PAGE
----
Personally, I recommend drinking.
Destination: Cambridge Brewing Company. These guys are local legends, and started way back in 1989. They’ve got a brewpub right in Kendall Square in an old mill building of sorts (if anyone knows what that building was originally, I’d love to find out). The brewpub itself is mostly solid-looking wood furniture and brick walls, as a proper pub should be. Quirky art pieces accent the bar and dining area: bold murals, wire sculptured hands grasping giant brews, and stained glass depictions of foaming pints. They brew a wide range of styles and influences, and I can’t think of a bad one I’ve ever had. The outdoor seating option in the summer is nice, but on this day, we were glad for the shelter and heat inside. It was a pretty mellow afternoon, and after originally being seated at a small side table, we abandoned it and sidled up to the bar. We snagged several samples; they don’t offer an official sampler or flight, but you can put together your own with 4oz samples for $2 each. The Lady Friend and I chose five apiece, and between the two of us, covered most of the menu. Here’s the lowdown:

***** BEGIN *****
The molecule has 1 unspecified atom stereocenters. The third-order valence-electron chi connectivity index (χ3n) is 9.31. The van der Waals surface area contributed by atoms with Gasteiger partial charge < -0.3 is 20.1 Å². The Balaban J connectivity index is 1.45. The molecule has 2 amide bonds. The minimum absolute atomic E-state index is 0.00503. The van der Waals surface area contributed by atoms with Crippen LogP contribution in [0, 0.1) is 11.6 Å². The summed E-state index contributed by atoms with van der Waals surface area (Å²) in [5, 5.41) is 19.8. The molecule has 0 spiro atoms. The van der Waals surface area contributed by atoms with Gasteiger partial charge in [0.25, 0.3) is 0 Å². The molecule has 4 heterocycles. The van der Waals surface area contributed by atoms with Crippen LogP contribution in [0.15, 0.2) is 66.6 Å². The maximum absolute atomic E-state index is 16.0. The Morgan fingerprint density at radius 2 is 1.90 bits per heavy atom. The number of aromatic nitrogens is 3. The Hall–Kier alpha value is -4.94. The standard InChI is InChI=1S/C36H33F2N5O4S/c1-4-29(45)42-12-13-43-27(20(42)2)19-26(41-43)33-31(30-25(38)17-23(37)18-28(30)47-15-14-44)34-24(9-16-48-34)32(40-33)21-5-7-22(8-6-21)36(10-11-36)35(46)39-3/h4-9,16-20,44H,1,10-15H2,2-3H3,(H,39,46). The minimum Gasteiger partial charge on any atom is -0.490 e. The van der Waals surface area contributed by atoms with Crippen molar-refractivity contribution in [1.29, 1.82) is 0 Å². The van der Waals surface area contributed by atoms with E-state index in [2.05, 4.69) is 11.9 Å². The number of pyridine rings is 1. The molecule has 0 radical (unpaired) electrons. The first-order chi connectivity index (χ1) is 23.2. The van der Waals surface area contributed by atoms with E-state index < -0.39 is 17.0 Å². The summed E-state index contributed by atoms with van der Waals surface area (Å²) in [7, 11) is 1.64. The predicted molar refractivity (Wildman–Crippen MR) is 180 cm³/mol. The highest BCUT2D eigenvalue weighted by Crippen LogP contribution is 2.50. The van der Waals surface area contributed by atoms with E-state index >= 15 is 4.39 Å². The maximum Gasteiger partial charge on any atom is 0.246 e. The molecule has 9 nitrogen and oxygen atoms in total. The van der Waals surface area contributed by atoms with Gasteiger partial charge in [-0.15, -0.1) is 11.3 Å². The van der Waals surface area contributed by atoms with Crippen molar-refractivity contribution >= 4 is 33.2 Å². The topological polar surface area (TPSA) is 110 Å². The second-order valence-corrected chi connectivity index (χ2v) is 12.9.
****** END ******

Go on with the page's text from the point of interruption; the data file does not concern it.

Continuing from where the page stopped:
Tall Tale Pale Ale
Nose: Mild, sweetish hop.
Taste: Sharp, bitter hop. Malt cereal fades in, but stinging pine lingers. A bitter English style hop.
Charles River Porter
Nose: Roasted dark aroma, but weak.
Taste: Roasted sweetness immediately goes to a sharp coffee bitter. Smooth, but bitter.
Big Man IPA
Nose: Weak aroma. Hop floral with some sweetness